Even the set-pieces of pretty, like the first disc fight and the light-cycle races, seem purely perfunctory and aren’t as well-visualized as they should have been. There’s no real feeling of danger or menace at any point during them and unlike in the original movie, where Flynn was somewhat feckless and generally had no idea how to fight, thus having to rely on Tron, our hero in this film seems to have taken an A-level in badass, and is able to instantly do anything, anywhere, with no real effort. It actually reminds me quite a bit of the character of Eragon, especially in the movie version.

And yet… and yet… there’s still something decent about this film. Oh, it’s flawed. Heavily flawed. But it’s very cool seeing Jeff Bridges playing these roles. It’s very good seeing Allen Bradley again. It’s very cool seeing some of the little references to the first film. It’s very cool seeing Michael Sheen playing Ziggy Stardust instead of Tony Blair. These are all cool things. And I’ll admit, seeing it in 3-D in the Imax theatre was an experience.

But ultimately I don’t think I can recommend this movie unless you’re madly in love with the first film. There’s really no substance here, even less than in the original, and this film is somehow even less knowledgeable about computers than the first one! Imagine what they could have done had they really milked the “we’re in a computer world” aspect to its fullest!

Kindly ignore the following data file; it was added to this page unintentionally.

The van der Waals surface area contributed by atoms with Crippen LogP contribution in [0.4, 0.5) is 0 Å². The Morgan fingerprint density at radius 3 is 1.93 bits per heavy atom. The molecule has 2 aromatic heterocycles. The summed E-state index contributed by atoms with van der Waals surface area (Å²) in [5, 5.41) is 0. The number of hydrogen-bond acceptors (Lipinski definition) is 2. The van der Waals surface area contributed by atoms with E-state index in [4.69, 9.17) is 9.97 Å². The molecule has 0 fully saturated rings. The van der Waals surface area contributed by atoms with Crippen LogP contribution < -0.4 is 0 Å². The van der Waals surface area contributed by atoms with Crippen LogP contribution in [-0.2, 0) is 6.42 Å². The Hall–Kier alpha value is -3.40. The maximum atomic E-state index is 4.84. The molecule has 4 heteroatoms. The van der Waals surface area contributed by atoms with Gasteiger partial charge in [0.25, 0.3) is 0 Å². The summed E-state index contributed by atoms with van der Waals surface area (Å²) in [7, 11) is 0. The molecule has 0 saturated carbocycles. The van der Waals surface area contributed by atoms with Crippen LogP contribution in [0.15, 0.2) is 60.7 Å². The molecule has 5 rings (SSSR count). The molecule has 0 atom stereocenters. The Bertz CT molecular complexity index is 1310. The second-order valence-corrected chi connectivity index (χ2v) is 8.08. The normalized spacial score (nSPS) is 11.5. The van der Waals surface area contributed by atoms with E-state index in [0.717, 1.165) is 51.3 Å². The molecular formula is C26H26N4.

Further, the story is pretty bad, the effects aren’t great, the vision isn’t interesting and the characters are just dull, especially Sam Flynn, who remains an emotionless cipher no matter how hard Garrett Hedlund tries to act. It’s certainly not really worth spending a fair amount of cash for the Imax experience.

I’ve seldom seen any other movie where the phrase “your mileage may vary” applies as much as it does to this film, and that’s something that’s rather saddening.

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December 21, 2010
Yeah, I think it wasn't so much as there was no substance but rather the substance was filled with contradictions, illogical devices and guided by bad direction. I dunno, if they played straight up eye candy then I wouldn't have been bored to death with it. Thanks for the review!
December 21, 2010
Interesting view. Actually I liked it lots better than you did, as I enjoyed the themes of the impossibility of perfection (son thinks father is perfect, Clu thinks Kevin Flynn is perfect), keeping promises ("You promised" is yelled at least several times) and winning against the odds. You know, your typical Disney movie. You made some good points, but I liked the overall package -- not academy award material, but still enjoyable.
December 21, 2010
PS: I saw the original many years ago and didn't like it.